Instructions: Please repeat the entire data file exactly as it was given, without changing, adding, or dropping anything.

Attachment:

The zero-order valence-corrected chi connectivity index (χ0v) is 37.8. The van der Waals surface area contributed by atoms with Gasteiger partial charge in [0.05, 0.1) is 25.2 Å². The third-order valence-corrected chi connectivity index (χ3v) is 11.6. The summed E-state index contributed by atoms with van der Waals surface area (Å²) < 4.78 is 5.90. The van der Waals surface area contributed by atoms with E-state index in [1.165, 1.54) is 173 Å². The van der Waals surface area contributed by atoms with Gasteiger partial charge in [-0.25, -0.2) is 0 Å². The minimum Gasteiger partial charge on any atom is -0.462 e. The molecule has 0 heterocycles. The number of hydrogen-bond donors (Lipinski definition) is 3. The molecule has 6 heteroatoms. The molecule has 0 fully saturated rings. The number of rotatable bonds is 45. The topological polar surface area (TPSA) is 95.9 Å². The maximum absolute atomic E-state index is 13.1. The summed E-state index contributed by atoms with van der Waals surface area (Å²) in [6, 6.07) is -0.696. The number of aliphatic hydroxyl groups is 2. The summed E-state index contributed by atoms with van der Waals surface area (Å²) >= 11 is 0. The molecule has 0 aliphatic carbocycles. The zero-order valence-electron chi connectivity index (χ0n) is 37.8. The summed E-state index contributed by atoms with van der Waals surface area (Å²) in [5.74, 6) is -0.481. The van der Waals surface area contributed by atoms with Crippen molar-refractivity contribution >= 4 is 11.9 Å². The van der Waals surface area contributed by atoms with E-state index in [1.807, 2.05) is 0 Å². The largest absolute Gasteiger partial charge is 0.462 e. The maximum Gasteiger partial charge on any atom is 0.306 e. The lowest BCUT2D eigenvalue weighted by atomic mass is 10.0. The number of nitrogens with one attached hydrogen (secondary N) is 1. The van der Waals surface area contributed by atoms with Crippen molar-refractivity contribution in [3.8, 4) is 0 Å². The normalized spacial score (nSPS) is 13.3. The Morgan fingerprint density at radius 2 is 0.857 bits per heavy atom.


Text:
The zero-order valence-corrected chi connectivity index (χ0v) is 37.8. The van der Waals surface area contributed by atoms with Gasteiger partial charge in [0.05, 0.1) is 25.2 Å². The third-order valence-corrected chi connectivity index (χ3v) is 11.6. The summed E-state index contributed by atoms with van der Waals surface area (Å²) < 4.78 is 5.90. The van der Waals surface area contributed by atoms with E-state index in [1.165, 1.54) is 173 Å². The van der Waals surface area contributed by atoms with Gasteiger partial charge in [-0.25, -0.2) is 0 Å². The minimum Gasteiger partial charge on any atom is -0.462 e. The molecule has 0 heterocycles. The number of hydrogen-bond donors (Lipinski definition) is 3. The molecule has 6 heteroatoms. The molecule has 0 fully saturated rings. The number of rotatable bonds is 45. The topological polar surface area (TPSA) is 95.9 Å². The maximum absolute atomic E-state index is 13.1. The summed E-state index contributed by atoms with van der Waals surface area (Å²) in [6, 6.07) is -0.696. The number of aliphatic hydroxyl groups is 2. The summed E-state index contributed by atoms with van der Waals surface area (Å²) >= 11 is 0. The molecule has 0 aliphatic carbocycles. The zero-order valence-electron chi connectivity index (χ0n) is 37.8. The summed E-state index contributed by atoms with van der Waals surface area (Å²) in [5.74, 6) is -0.481. The van der Waals surface area contributed by atoms with Crippen molar-refractivity contribution >= 4 is 11.9 Å². The van der Waals surface area contributed by atoms with E-state index in [1.807, 2.05) is 0 Å². The largest absolute Gasteiger partial charge is 0.462 e. The maximum Gasteiger partial charge on any atom is 0.306 e. The lowest BCUT2D eigenvalue weighted by atomic mass is 10.0. The number of nitrogens with one attached hydrogen (secondary N) is 1. The van der Waals surface area contributed by atoms with Crippen molar-refractivity contribution in [3.8, 4) is 0 Å². The normalized spacial score (nSPS) is 13.3. The Morgan fingerprint density at radius 2 is 0.857 bits per heavy atom.